Monday, June 18, 2012

Necessities or Not? It's your choice.

      I started reading the book The Women's Book of Yoga and Health and read over a list of items that were outlined as "what you'll need" to practice yoga and I found it a bit long and drawn out. On this list were the following items:

1) yoga mat (preferably sticky)
2) blankets (wool or cotton are great)
3) bolsters (various shapes for multiple uses)
4) straps (reclining, seated or restorative poses)
5) blocks (helps in many ways to create balance)
6) chair (metal folding chair, but kitchen chairs work too)
7) eye pillows & weighted sandbags (eye bags block light to relax and the sandbags apply pressure to specific areas)

      First and foremost, I don't own half of these items. I have a mat that I have bought for practice, blankets that I use everyday for lying around, table chair, and I use a belt if I think I need a strap. I've never used a bolster, although I can see how it may be beneficial, and I certainly don't have blocks, eye pillows, or weighted sandbags. These items may enhance a yoga practice for some people but I find that I'm too busy searching for where to put them or if I've placed them right and get distracted from my practice.
      A really good sticky (or non-slip) mat is a great tool to have, as well as blankets. Slip-resistant mats help us sweaty palm folks from busting up our faces during down dog, or other positions where hands seem to always slip, and blankets can help enhance a shoulder or headstand tremendously. Extra padding is always nice to have for headstand.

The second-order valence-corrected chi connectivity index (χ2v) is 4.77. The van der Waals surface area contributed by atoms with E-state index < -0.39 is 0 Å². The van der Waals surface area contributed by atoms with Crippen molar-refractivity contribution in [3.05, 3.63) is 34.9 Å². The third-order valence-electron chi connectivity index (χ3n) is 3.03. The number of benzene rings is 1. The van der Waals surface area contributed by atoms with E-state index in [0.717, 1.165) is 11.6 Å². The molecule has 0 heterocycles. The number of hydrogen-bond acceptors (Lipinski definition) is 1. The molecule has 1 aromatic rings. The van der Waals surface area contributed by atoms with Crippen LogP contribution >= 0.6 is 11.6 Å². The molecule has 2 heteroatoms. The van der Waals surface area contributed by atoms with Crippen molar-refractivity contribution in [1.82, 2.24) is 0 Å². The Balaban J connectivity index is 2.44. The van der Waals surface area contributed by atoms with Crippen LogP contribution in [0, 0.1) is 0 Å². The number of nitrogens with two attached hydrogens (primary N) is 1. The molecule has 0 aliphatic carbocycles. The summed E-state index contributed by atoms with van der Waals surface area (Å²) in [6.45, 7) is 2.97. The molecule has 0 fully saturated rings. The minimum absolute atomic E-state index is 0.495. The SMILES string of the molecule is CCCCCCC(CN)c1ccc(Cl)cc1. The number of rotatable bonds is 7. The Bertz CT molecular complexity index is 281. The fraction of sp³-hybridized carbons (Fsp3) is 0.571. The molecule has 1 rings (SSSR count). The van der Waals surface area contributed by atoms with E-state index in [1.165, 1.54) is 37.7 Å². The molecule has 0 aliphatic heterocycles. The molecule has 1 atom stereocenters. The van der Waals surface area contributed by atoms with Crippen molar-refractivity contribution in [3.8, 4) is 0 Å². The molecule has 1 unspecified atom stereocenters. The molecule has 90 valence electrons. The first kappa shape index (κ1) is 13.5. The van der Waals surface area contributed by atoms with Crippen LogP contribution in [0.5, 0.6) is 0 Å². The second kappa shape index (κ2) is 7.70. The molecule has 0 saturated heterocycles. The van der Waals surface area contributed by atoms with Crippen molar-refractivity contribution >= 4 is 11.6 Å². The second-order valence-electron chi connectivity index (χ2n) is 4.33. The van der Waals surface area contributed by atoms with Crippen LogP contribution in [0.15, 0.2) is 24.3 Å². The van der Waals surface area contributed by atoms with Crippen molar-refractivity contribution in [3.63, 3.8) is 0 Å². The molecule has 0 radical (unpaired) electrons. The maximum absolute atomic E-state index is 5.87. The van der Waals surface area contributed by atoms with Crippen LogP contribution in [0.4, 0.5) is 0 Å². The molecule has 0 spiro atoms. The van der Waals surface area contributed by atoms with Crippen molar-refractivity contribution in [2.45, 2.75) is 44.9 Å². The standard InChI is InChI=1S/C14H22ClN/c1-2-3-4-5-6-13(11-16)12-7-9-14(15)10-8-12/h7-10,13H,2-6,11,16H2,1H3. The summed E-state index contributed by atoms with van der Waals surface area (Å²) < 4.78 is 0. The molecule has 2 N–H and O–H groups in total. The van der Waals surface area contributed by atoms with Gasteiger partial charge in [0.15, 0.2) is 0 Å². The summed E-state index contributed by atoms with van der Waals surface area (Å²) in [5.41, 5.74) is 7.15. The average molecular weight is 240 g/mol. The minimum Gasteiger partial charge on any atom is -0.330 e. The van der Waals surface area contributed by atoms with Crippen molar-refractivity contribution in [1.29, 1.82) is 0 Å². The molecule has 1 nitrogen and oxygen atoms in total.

However, I'm not sure I've ever seen someone use blocks, straps, or chairs in an Ashtanga yoga practice. I'm not saying they can't be used, because they most certainly could be, but the practice is geared towards the body finding that happy medium through practice not adjustments made by other objects.

      The objects listed above are mostly a person to person desire and by no means a definite answer of what you'll need to practice yoga. Some people will only have a mat to practice with and others will go out and buy a full supply of different items to help boost their practice. No one's cup of tea is the same and if you ask five different people, you may well get five different answers. In the end, you should base your answer on your own decisions. Maybe start with just a mat in the beginning and see if maybe you enjoy a practice in that simple way and if not, then by all means go out and buy the things that will help improve your practice for you.
      Yoga is deeply personal and therefore no one can tell you how to formulate your own practice (unless you follow Ashtanga or Bikram Yoga, those are set sequences for the most part). For information on the different types of yoga that is out there for practice, Claudia Altucher has put together a wonderful and informative blog on the different styles. You can read more in-depth about the styles here on her blog.

      I hope you find the style you're looking for and create a practice that is both enjoyable and rewarding to practice.